An importantÂ message has emerged from my recentÂ discussions with Kent Messenger Group editors, news editors and reporters.Â Centre for Journalism students are wonderful and very talented. The KM Group is delighted toÂ have you, but there is always room for improvement and in this caseÂ it involves use of the telephone.
Too many of you remainÂ reluctant to make and receive 'phone calls.Â SomeÂ have evenÂ tried to contactÂ interviewees by e-mail.Â OthersÂ have allowed telephones to ring inÂ newsrooms without answering them. This is unprofessional.Â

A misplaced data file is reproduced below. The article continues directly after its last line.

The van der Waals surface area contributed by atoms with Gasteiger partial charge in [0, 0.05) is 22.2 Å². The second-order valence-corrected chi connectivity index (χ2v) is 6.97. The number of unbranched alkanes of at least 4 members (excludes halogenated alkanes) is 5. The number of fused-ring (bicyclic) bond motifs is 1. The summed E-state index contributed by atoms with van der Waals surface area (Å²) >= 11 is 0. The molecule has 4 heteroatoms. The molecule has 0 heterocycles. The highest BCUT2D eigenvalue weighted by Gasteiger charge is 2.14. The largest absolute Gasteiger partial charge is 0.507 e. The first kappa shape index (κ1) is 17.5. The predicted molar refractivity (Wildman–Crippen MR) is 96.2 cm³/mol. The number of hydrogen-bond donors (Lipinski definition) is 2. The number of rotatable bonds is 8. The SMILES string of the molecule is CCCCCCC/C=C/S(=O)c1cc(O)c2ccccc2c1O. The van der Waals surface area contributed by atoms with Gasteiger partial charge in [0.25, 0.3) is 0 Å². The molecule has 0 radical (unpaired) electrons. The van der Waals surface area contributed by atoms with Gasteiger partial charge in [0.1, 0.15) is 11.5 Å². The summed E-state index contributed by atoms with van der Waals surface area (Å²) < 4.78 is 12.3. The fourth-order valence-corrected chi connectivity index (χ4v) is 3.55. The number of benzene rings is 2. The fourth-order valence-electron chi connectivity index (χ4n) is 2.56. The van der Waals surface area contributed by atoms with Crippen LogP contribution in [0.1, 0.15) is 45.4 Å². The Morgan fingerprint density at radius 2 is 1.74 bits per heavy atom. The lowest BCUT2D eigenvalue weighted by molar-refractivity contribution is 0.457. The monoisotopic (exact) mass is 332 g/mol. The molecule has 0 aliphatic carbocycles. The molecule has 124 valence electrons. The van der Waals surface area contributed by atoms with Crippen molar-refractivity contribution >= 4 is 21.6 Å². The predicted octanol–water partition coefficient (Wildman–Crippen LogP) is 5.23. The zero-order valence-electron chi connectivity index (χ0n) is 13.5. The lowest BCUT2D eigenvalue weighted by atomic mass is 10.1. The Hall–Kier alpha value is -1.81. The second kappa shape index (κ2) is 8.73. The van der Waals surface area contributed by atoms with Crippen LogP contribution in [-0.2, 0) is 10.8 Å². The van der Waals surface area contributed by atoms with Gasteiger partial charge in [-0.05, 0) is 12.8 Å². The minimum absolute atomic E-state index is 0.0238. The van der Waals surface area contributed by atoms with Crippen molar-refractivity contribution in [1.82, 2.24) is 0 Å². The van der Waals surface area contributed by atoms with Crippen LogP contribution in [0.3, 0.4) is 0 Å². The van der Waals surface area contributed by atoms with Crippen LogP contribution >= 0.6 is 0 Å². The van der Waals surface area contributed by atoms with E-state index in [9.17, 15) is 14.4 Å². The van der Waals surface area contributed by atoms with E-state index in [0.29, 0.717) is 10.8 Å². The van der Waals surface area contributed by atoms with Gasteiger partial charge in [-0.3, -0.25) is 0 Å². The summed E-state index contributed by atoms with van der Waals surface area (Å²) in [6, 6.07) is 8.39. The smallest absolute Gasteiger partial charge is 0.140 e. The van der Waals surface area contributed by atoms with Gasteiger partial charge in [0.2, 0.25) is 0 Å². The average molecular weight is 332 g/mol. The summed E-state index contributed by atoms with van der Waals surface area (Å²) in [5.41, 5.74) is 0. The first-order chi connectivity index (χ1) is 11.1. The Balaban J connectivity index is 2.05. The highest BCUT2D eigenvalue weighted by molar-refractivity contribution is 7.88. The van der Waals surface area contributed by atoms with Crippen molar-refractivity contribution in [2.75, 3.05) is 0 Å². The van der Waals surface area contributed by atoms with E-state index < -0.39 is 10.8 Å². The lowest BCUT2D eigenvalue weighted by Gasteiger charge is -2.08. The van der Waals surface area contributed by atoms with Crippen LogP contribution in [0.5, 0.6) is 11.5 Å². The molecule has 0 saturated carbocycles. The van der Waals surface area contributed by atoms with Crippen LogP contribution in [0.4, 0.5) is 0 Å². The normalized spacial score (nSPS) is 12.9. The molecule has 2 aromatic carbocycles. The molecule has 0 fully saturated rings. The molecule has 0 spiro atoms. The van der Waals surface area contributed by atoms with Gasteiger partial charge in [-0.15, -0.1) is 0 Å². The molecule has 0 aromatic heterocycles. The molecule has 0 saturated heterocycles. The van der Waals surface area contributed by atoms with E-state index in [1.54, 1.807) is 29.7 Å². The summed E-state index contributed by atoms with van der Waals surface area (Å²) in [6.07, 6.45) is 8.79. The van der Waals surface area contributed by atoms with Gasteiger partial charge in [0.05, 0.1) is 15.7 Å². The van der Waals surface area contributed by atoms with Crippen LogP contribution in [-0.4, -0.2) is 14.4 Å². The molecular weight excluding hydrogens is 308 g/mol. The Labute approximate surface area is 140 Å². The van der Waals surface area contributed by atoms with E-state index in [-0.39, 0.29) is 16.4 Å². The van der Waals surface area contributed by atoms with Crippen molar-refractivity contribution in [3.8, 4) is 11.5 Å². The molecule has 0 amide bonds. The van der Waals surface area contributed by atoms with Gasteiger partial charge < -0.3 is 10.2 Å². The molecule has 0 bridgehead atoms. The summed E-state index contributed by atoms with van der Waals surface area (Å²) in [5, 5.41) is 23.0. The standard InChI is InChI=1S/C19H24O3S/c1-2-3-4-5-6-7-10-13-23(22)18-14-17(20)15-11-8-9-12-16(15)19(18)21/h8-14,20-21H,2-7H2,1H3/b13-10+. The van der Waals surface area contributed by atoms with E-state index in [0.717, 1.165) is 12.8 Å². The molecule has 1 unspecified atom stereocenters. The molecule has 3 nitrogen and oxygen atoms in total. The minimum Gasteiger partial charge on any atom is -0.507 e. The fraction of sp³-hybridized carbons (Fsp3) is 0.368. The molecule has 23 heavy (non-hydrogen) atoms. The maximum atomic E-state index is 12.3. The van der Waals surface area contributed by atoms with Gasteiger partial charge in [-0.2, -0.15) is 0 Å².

For contact with interviewees or sources of informationÂ the telephone is ALWAYSÂ the right way to make the first approach (unless you are close enough to speak to them in person).Â The 'phoneÂ is fast and efficient and itÂ does not require you to give away too manyÂ details about your story in advance. There is no room for debate about this. Editors are entitled toÂ expect reporters to make a dozen telephone calls before breakfast.Â Nor is thereÂ any debate to be had about the importance of answeringÂ telephones.Â The call you let ringÂ might be the most important call of the day. It might be offering the exclusive that will make your career or win the title an award.Â Â Answer it. Show a sense of urgency.Â It is simple professional etiquette. So, if you are remotely hesitant aboutÂ picking up the 'phone,now is the time to overcome your reluctance and just do it.Â No ifs, no buts. Journalists use the telephone. They want to know what is going on too urgently to use slow, impersonal means of communication.Â Being shy aboutÂ it is incompatible with success.Â E-mail and text messages might be good enough for ordinary civilians, they are NOT good enough for reporters. Those of you going on work experience next week please bear this in mind from the momentÂ you arrive.Â Â